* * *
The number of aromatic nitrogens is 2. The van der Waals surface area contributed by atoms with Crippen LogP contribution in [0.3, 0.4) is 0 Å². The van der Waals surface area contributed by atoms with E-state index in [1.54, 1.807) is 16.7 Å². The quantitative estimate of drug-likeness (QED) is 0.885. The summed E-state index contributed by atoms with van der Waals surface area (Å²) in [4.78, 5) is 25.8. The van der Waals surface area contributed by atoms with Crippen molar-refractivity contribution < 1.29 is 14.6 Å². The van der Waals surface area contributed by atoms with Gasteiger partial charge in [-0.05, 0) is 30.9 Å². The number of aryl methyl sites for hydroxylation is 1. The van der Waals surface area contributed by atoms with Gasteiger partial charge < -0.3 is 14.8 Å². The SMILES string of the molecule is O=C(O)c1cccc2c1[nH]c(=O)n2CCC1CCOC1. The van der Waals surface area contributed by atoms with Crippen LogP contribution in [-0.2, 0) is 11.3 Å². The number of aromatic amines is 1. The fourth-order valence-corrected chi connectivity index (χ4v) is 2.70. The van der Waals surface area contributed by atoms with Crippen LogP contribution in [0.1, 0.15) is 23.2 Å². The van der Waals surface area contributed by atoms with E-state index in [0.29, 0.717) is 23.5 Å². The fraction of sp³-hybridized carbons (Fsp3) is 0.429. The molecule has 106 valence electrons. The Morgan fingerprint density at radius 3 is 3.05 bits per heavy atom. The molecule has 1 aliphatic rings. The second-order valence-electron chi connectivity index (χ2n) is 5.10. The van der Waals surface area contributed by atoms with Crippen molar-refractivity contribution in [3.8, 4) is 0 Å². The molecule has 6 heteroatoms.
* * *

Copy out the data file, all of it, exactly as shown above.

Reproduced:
The number of aromatic nitrogens is 2. The van der Waals surface area contributed by atoms with Crippen LogP contribution in [0.3, 0.4) is 0 Å². The van der Waals surface area contributed by atoms with E-state index in [1.54, 1.807) is 16.7 Å². The quantitative estimate of drug-likeness (QED) is 0.885. The summed E-state index contributed by atoms with van der Waals surface area (Å²) in [4.78, 5) is 25.8. The van der Waals surface area contributed by atoms with Crippen molar-refractivity contribution < 1.29 is 14.6 Å². The van der Waals surface area contributed by atoms with Gasteiger partial charge in [-0.05, 0) is 30.9 Å². The number of aryl methyl sites for hydroxylation is 1. The van der Waals surface area contributed by atoms with Gasteiger partial charge < -0.3 is 14.8 Å². The SMILES string of the molecule is O=C(O)c1cccc2c1[nH]c(=O)n2CCC1CCOC1. The van der Waals surface area contributed by atoms with Crippen LogP contribution in [-0.2, 0) is 11.3 Å². The number of aromatic amines is 1. The fourth-order valence-corrected chi connectivity index (χ4v) is 2.70. The van der Waals surface area contributed by atoms with Crippen LogP contribution in [0.1, 0.15) is 23.2 Å². The van der Waals surface area contributed by atoms with E-state index in [0.29, 0.717) is 23.5 Å². The fraction of sp³-hybridized carbons (Fsp3) is 0.429. The molecule has 106 valence electrons. The Morgan fingerprint density at radius 3 is 3.05 bits per heavy atom. The molecule has 1 aliphatic rings. The second-order valence-electron chi connectivity index (χ2n) is 5.10. The van der Waals surface area contributed by atoms with Crippen molar-refractivity contribution in [3.8, 4) is 0 Å². The molecule has 6 heteroatoms.